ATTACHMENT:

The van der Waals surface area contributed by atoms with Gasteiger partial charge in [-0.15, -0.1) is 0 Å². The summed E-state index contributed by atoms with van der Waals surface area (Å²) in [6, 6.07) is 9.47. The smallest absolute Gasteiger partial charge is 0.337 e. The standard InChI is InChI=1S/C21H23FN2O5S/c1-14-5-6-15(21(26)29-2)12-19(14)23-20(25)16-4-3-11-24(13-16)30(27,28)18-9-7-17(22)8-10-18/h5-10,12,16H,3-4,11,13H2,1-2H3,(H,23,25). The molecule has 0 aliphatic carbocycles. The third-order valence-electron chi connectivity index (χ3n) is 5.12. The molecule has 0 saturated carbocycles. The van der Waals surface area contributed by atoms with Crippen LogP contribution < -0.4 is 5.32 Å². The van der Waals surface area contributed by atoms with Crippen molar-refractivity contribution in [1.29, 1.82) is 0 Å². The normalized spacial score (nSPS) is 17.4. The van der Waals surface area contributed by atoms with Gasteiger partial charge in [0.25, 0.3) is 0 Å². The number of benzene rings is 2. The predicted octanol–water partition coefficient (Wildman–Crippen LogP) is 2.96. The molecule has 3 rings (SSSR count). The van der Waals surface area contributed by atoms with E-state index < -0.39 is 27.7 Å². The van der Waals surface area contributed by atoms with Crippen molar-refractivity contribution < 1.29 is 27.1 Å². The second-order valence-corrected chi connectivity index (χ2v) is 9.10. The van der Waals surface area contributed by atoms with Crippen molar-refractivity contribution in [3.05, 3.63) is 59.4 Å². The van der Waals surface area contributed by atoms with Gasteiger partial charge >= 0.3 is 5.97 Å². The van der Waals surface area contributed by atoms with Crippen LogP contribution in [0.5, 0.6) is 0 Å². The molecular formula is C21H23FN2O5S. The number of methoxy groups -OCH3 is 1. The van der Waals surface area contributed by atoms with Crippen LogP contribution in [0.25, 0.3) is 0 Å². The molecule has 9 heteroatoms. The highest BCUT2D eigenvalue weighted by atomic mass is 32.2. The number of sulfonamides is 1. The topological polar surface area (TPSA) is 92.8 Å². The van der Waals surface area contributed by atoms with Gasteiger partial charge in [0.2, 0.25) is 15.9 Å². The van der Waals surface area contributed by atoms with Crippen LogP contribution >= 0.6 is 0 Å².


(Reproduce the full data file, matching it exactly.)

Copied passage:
The van der Waals surface area contributed by atoms with Gasteiger partial charge in [-0.15, -0.1) is 0 Å². The summed E-state index contributed by atoms with van der Waals surface area (Å²) in [6, 6.07) is 9.47. The smallest absolute Gasteiger partial charge is 0.337 e. The standard InChI is InChI=1S/C21H23FN2O5S/c1-14-5-6-15(21(26)29-2)12-19(14)23-20(25)16-4-3-11-24(13-16)30(27,28)18-9-7-17(22)8-10-18/h5-10,12,16H,3-4,11,13H2,1-2H3,(H,23,25). The molecule has 0 aliphatic carbocycles. The third-order valence-electron chi connectivity index (χ3n) is 5.12. The molecule has 0 saturated carbocycles. The van der Waals surface area contributed by atoms with Crippen LogP contribution < -0.4 is 5.32 Å². The van der Waals surface area contributed by atoms with Crippen molar-refractivity contribution in [1.29, 1.82) is 0 Å². The normalized spacial score (nSPS) is 17.4. The van der Waals surface area contributed by atoms with Gasteiger partial charge in [0.25, 0.3) is 0 Å². The number of benzene rings is 2. The predicted octanol–water partition coefficient (Wildman–Crippen LogP) is 2.96. The molecule has 3 rings (SSSR count). The van der Waals surface area contributed by atoms with E-state index < -0.39 is 27.7 Å². The van der Waals surface area contributed by atoms with Crippen molar-refractivity contribution < 1.29 is 27.1 Å². The second-order valence-corrected chi connectivity index (χ2v) is 9.10. The van der Waals surface area contributed by atoms with Crippen molar-refractivity contribution in [3.05, 3.63) is 59.4 Å². The van der Waals surface area contributed by atoms with Gasteiger partial charge >= 0.3 is 5.97 Å². The van der Waals surface area contributed by atoms with Crippen LogP contribution in [0.5, 0.6) is 0 Å². The molecular formula is C21H23FN2O5S. The number of methoxy groups -OCH3 is 1. The van der Waals surface area contributed by atoms with Crippen LogP contribution in [0.25, 0.3) is 0 Å². The molecule has 9 heteroatoms. The highest BCUT2D eigenvalue weighted by atomic mass is 32.2. The number of sulfonamides is 1. The topological polar surface area (TPSA) is 92.8 Å². The van der Waals surface area contributed by atoms with Gasteiger partial charge in [0.2, 0.25) is 15.9 Å². The van der Waals surface area contributed by atoms with Crippen LogP contribution >= 0.6 is 0 Å².